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Art gallery hosts tour for visually impaired
Most go to art galleries to look at the art.
Many take only a few minutes to walk through, quickly glancing at each piece while their feet are constantly in motion.
Some stop to stare at paintings for a bit longer.
Few will spend time attempting to truly connect with the work of art. Even fewer will use any of their senses other than sight.
But Ruth Bieber is attempting to focus attention on the fact that there is a whole other world in the way art can be experienced.
Bieber, who has had limited vision since she was six years-old, approached the Kelowna Art Gallery after being introduced to a unique program while she was living in New York.
“When I went to New York, I had a bit of an opening in my life and was able to explore art for myself as an artist. At that point I met people from the program: Art Beyond Sight. They have a model where they invite gallery staff to become trained in helping people who are visually impaired experience the art. That’s what we brought here,” said Bieber.
Last Saturday, a group of blind and sight impaired individuals took part in Art Insight: From the Mind’s Eye, an event spawned by Bieber and hosted by the Kelowna Art Gallery.
The art tour gave participants in-depth descriptions of various paintings in the gallery. Texture samples were provided for some of the works so that the visually impaired could better understand what the paintings felt like.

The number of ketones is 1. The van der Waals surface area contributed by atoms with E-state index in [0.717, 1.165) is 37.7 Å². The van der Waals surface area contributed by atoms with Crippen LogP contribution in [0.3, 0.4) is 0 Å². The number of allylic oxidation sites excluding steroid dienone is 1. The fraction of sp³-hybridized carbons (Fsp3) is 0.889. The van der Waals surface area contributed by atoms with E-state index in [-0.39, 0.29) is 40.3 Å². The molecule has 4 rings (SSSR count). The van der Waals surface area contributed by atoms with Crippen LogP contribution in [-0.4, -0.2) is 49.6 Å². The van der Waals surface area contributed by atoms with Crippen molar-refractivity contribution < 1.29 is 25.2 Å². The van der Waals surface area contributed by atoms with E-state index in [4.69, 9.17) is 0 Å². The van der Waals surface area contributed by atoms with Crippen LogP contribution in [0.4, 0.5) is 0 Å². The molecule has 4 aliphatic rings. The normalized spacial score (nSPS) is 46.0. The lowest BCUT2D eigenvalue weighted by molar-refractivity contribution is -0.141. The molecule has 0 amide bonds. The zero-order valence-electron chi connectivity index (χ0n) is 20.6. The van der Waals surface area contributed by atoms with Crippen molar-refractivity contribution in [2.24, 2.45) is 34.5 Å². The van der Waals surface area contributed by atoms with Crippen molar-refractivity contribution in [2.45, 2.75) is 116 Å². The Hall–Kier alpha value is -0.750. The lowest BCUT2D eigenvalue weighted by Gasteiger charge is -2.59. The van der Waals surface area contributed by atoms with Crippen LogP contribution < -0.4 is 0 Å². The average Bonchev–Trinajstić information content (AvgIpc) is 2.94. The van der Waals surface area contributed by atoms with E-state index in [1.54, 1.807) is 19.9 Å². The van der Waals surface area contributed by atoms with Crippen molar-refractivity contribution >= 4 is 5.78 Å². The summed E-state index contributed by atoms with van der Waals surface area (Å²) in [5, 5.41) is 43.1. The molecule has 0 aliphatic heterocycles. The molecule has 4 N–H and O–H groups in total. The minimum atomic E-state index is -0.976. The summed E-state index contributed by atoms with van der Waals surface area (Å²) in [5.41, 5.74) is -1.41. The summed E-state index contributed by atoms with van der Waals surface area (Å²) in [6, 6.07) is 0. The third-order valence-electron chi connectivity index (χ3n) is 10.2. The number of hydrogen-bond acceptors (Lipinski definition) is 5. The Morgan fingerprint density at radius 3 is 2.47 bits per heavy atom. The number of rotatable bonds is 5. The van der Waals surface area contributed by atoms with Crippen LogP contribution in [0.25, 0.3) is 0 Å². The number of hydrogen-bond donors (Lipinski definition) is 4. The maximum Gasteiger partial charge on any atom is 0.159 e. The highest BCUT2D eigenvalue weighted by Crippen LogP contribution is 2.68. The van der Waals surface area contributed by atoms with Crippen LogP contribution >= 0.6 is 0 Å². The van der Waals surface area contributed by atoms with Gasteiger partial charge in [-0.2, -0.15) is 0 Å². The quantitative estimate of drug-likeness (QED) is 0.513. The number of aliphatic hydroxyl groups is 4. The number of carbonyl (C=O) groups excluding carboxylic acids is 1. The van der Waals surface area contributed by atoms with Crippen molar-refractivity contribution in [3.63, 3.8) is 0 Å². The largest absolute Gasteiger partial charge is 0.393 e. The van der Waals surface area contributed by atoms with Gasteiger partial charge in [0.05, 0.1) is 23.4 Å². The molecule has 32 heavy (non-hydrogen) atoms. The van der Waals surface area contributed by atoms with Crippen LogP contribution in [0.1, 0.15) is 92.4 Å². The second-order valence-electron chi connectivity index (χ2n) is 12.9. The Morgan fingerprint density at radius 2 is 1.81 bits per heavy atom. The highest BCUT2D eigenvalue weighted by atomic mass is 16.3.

Bieber said that her own love for art started at an early age. “I’ve always been interested in art. Before I lost my sight, I could enjoy it in the normal kind of way. I was quite good at art so that seed was already planted when I could see. As I grew and my vision deteriorated, the love of art didn’t fade.
“What that led to initially was an exploration of art as therapy. In my graduate studies degree I learned about the therapeutic value of all of the arts.”
Bieber always had a natural interest in the contextual issues of art. She said that this further understanding of art is sometimes even more understood by the visually impaired.
“Sometimes we can’t always feel the art with our fingers, but we can feel the art from an emotional perspective as the gallery staff explains and describes the art to us.
“Beyond that, we’re very interested in the artist. It’s lovely to meet the artist and to learn about the artist’s process, as well as what kind of art he does.”
Bieber said that the sight impaired constantly utilize their imagination when trying to connect with art.
The false assumption that sight is required to enjoy art isn’t only made by people who can see, according to Bieber.
“It’s not just the general public who often feel that people who are sight impaired can’t appreciate art, but many people who are blind believe that about themselves as well. That’s why it’s wonderful to not just educate the gallery staff and the general public, but the visually impaired as well.”
Renee Burgess, head of public programming at the Kelowna Art Gallery, said that this is the third event that the gallery has run for the visually impaired. “We try as hard as we can to be accessible to everyone. That means reaching beyond our boundaries and working with visually impaired,” said Burgess.
Burgess said that Bieber’s efforts have been greatly appreciated by the gallery. “Ruth was really the driving force. She came to myself and the director and promoted this project. We brought in a woman to train us on how to talk about art with the visually impaired.”
Bieber is currently planning to open an exhibit at the gallery in the fall of 2012, which will feature the works of blind artists.